Basil is another very hearty plant that doesn’t really need too much attention to grow. It also features in quite a few delicious recipes and you’ll get a much better flavour using fresh leaves than dried ones.

Step 1: After you buy your fresh basil from the supermarket, cut off a four inch section from the top. Make sure that there aren’t any flowers on your cutting.

Step 2: Remove all the leaves from the bottom two inches of the cutting. You can use the leaves you removed to make a delicious pesto sauce perhaps.

Step 3: Put your cutting in a container full of water – just like the mint. For the best results make sure that you use a clear container so that the sunlight can get through and make sure you put it in a nice bright spot by the window.

Step 4: Wait until the roots have grown to about two inches long which should take about two or three weeks.

Step 5: Transfer your cuttings to a pot or container. Basil needs good drainage so you want to choose a pot or a container with a hole in the bottom and a tray underneath. Fill your container with soil and make a small hole with your finger for the cutting. Make sure all the roots are covered in soil.


Care: Basil likes to have moist soil but if you let it soak in water it is prone to root rot. Make sure that you water it a little bit every other day but don’t give it too much. If you notice the leaves starting to sag that means it needs a bit more water. It likes sunlight as well so make sure to put it near a window.

Harvest: Make sure you have a nice bushy plant by cutting off the terminal bud (the bud at the top of the plant.) This will encourage more branches to grow out sideways to create a nice, full plant with lots of big leaves to use in your recipes.

Spring Onions

Spring onions are very, very easy to grow. They also grow remarkably quickly so they are the perfect project if you have kids who want to grow their own veggies. You don’t even need soil!

Step 1: Cut off the white bulb at the bottom of the spring onions. Use the stems of the spring onions for your recipe.

Step 2: Add the white bulb to a small glass and fill the glass with water until approximately half of the bulb is covered. Of course, you don’t have to use a glass you can use an empty jar – you can even cut the bottom off a water bottle and use that. There’s no need to spend any money, just make sure that sunlight can get into whatever container you choose.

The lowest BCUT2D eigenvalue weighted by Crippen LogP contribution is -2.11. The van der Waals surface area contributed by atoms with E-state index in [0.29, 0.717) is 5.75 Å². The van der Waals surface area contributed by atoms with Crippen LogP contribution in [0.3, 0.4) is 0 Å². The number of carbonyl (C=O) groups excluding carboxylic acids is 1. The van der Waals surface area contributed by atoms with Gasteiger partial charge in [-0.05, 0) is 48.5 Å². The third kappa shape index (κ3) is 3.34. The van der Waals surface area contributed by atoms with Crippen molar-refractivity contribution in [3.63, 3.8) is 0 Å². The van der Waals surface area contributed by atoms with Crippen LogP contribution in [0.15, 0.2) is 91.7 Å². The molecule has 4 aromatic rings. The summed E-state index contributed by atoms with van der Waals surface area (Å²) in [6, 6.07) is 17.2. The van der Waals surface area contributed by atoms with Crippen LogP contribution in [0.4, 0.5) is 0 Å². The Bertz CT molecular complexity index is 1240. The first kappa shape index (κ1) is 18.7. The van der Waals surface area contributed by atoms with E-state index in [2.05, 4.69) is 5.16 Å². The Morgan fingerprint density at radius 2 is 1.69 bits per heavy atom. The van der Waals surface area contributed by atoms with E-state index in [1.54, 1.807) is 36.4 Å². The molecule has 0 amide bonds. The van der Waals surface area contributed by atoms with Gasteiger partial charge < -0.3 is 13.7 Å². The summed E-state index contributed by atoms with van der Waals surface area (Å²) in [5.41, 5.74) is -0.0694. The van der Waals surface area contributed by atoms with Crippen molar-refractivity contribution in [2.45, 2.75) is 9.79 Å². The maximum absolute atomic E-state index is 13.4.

Step 3: The roots will grow quickly, in fact you should see some growth in just a few days. You will also see the stalk begin to grow back very quickly. Make sure to top up the water every couple of days so it doesn’t run out.

Step 4: A fantastic hack you can use if you don’t want to plant your spring onions in soil is to use a plastic egg carton rather than a glass. Most plastic egg cartons have a top and a bottom section – very carefully cut a hole in the top section of each egg cup. Then you can add water to the bottom section and close the lid. Then insert your spring onion stalks through the holes. The bottom section acts as a small vase for each shoot, and the top section holds the spring onion upright. As long as you keep adding water, the onions will continue to grow and when you need a few for your recipe all you have to do is use some scissors and cut the shoot off the bulb. It’s that easy!

Step 5: If you do want to plant your spring onions in soil wait until they have some more roots – this should take about a week or two. Use a tray or a pot and use your potting soil to fill it. Make a small hole where you want to plant your onion. Make sure that all the roots and white bulb are covered with soil.


Care: All you have to do with spring onions is keep the soil nice and moist.

Harvest: When you find yourself in need for some spring onions all you have to do is cut off what you need. Don’t pull your plant out of the soil, after you cut the shoot off it will keep regrowing to give you an everlasting supply of spring onions.

Let us know how your plants are doing! Send us regular updates on Facebook and Instagram with #MarhabaGrows!